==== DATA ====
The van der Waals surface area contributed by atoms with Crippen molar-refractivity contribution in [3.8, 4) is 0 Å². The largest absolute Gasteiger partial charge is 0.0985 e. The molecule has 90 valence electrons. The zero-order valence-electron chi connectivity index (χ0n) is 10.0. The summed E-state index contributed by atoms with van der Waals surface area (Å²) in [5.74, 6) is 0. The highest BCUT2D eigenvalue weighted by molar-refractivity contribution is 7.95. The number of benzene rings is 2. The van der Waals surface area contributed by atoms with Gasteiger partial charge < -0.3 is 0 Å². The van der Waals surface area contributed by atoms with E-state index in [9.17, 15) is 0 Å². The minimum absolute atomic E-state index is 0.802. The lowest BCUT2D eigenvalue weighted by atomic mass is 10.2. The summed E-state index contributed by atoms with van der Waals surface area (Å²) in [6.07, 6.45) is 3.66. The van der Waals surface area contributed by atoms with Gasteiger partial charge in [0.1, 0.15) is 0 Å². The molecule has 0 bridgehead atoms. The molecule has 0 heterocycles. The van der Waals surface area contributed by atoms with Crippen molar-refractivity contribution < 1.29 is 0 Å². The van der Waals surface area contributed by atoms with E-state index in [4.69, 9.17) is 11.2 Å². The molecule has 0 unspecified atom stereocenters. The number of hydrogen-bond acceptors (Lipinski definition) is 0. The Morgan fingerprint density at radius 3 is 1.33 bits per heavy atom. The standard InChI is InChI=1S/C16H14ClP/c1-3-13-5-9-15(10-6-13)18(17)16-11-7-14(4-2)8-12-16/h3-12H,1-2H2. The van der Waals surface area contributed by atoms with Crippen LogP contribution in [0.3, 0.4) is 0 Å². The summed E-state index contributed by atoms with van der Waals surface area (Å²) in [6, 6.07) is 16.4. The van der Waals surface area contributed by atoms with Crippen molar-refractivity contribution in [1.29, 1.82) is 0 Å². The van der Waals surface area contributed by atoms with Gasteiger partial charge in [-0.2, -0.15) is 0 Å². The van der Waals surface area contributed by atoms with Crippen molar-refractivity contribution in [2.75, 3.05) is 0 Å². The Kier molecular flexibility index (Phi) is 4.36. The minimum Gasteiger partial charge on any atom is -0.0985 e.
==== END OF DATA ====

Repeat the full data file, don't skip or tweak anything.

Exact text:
The van der Waals surface area contributed by atoms with Crippen molar-refractivity contribution in [3.8, 4) is 0 Å². The largest absolute Gasteiger partial charge is 0.0985 e. The molecule has 90 valence electrons. The zero-order valence-electron chi connectivity index (χ0n) is 10.0. The summed E-state index contributed by atoms with van der Waals surface area (Å²) in [5.74, 6) is 0. The highest BCUT2D eigenvalue weighted by molar-refractivity contribution is 7.95. The number of benzene rings is 2. The van der Waals surface area contributed by atoms with Gasteiger partial charge < -0.3 is 0 Å². The van der Waals surface area contributed by atoms with E-state index in [9.17, 15) is 0 Å². The minimum absolute atomic E-state index is 0.802. The lowest BCUT2D eigenvalue weighted by atomic mass is 10.2. The summed E-state index contributed by atoms with van der Waals surface area (Å²) in [6.07, 6.45) is 3.66. The van der Waals surface area contributed by atoms with Gasteiger partial charge in [0.1, 0.15) is 0 Å². The molecule has 0 bridgehead atoms. The molecule has 0 heterocycles. The van der Waals surface area contributed by atoms with Crippen molar-refractivity contribution < 1.29 is 0 Å². The van der Waals surface area contributed by atoms with E-state index in [4.69, 9.17) is 11.2 Å². The molecule has 0 unspecified atom stereocenters. The number of hydrogen-bond acceptors (Lipinski definition) is 0. The Morgan fingerprint density at radius 3 is 1.33 bits per heavy atom. The standard InChI is InChI=1S/C16H14ClP/c1-3-13-5-9-15(10-6-13)18(17)16-11-7-14(4-2)8-12-16/h3-12H,1-2H2. The van der Waals surface area contributed by atoms with Crippen LogP contribution in [0.3, 0.4) is 0 Å². The summed E-state index contributed by atoms with van der Waals surface area (Å²) in [6, 6.07) is 16.4. The van der Waals surface area contributed by atoms with Crippen molar-refractivity contribution in [1.29, 1.82) is 0 Å². The van der Waals surface area contributed by atoms with Gasteiger partial charge in [-0.2, -0.15) is 0 Å². The van der Waals surface area contributed by atoms with Crippen molar-refractivity contribution in [2.75, 3.05) is 0 Å². The Kier molecular flexibility index (Phi) is 4.36. The minimum Gasteiger partial charge on any atom is -0.0985 e.